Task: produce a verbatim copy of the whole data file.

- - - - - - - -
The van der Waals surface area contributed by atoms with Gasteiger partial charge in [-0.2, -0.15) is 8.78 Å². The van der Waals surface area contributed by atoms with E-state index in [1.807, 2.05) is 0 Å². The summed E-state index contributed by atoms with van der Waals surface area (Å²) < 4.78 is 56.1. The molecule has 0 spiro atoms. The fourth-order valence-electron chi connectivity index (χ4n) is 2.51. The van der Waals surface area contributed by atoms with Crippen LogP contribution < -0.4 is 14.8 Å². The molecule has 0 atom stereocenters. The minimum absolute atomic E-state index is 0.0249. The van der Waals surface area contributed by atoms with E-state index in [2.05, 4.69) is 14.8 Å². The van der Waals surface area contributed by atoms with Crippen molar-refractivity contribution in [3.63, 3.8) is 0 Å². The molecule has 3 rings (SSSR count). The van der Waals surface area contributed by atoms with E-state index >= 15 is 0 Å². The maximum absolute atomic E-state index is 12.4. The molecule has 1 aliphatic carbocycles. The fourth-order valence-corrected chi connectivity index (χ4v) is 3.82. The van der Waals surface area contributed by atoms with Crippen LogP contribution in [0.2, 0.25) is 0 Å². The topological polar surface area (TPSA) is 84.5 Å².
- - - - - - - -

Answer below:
The van der Waals surface area contributed by atoms with Gasteiger partial charge in [-0.2, -0.15) is 8.78 Å². The van der Waals surface area contributed by atoms with E-state index in [1.807, 2.05) is 0 Å². The summed E-state index contributed by atoms with van der Waals surface area (Å²) < 4.78 is 56.1. The molecule has 0 spiro atoms. The fourth-order valence-electron chi connectivity index (χ4n) is 2.51. The van der Waals surface area contributed by atoms with Crippen LogP contribution < -0.4 is 14.8 Å². The molecule has 0 atom stereocenters. The minimum absolute atomic E-state index is 0.0249. The van der Waals surface area contributed by atoms with E-state index in [2.05, 4.69) is 14.8 Å². The van der Waals surface area contributed by atoms with Crippen molar-refractivity contribution in [3.63, 3.8) is 0 Å². The molecule has 3 rings (SSSR count). The van der Waals surface area contributed by atoms with E-state index >= 15 is 0 Å². The maximum absolute atomic E-state index is 12.4. The molecule has 1 aliphatic carbocycles. The fourth-order valence-corrected chi connectivity index (χ4v) is 3.82. The van der Waals surface area contributed by atoms with Crippen LogP contribution in [0.2, 0.25) is 0 Å². The topological polar surface area (TPSA) is 84.5 Å².